May 15, 2024 - Politics & Policy

Supreme Court temporarily approves Louisiana's latest congressional map

Animated illustration of Louisiana with red and blue districts in it changing shape.

Illustration: Brendan Lynch/Axios

The U.S. Supreme Court on Wednesday temporarily allowed Louisiana to move forward with a congressional map that includes two majority-Black districts for the 2024 elections.

The big picture: The order comes after a lower court deemed in a ruling that the map contained racial gerrymandering.

  • A map change could result in the state sending a second Democrat to the U.S. House of Representatives.

State of play: An emergency appeal was filed seeking a decision by Wednesday's deadline because Louisiana's top elections official said a map needed to be in place in time for November's elections.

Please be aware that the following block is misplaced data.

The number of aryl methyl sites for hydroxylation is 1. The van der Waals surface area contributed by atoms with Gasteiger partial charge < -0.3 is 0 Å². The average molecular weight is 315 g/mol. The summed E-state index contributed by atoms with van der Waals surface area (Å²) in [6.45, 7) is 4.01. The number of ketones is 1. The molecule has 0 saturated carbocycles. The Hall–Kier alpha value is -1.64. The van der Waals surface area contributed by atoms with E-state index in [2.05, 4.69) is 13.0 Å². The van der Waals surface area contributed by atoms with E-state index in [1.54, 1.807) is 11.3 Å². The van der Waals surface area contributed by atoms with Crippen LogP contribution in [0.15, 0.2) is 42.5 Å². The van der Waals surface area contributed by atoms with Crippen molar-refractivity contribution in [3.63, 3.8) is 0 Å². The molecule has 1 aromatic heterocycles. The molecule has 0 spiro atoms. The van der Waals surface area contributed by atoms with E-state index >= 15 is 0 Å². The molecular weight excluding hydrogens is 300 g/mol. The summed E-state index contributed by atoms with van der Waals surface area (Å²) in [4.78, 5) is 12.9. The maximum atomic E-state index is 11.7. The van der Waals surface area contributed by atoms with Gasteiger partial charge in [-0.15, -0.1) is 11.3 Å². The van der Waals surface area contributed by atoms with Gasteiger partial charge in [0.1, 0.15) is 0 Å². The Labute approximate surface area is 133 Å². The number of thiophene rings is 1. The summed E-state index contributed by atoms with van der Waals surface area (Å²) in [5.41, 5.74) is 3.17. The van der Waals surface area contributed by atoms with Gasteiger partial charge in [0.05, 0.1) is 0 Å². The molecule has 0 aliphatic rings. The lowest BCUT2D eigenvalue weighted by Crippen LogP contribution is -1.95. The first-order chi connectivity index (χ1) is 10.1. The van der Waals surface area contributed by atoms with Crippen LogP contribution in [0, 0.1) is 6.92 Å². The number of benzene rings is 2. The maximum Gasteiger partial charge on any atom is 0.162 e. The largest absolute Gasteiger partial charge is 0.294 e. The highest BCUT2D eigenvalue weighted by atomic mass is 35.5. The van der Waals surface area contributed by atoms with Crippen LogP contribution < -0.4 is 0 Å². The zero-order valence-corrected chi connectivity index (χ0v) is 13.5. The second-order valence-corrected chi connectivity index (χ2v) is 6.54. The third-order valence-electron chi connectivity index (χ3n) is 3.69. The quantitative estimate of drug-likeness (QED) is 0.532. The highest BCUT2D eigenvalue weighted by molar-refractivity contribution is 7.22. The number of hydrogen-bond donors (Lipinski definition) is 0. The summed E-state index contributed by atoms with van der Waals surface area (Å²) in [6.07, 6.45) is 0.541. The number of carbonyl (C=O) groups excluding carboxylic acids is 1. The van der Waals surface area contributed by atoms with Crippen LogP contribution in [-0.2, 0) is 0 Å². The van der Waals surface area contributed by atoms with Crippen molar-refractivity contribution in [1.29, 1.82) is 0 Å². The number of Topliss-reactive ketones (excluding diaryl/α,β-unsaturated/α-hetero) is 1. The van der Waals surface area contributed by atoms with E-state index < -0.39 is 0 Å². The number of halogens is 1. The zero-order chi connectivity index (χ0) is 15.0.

• The Supreme Court's unsigned decision Wednesday said its order will remain in effect pending the justices' decision or action on an appeal. It can still decided to hear arguments in the case.
  • The order does not deal with the lower court's ruling from last week but rather prevents an additional new map from being created for the November election, AP reports.

Catch up quick: The new map was approved in January by a majority-Republican legislature.

Context: After state lawmakers drew Louisiana's new congressional map with updated census numbers, civil rights groups sued the state in federal court, arguing that the new version violates the Voting Rights Act by unfairly representing Black voters.

  • Black voters make up about a third of Louisiana's population, but only one of six districts was majority Black.
  • A federal judge sided with the civil rights groups, and ordered the state to redraw the maps.

Go deeper: Louisiana lawmakers pass new congressional map adding 2nd majority-Black district

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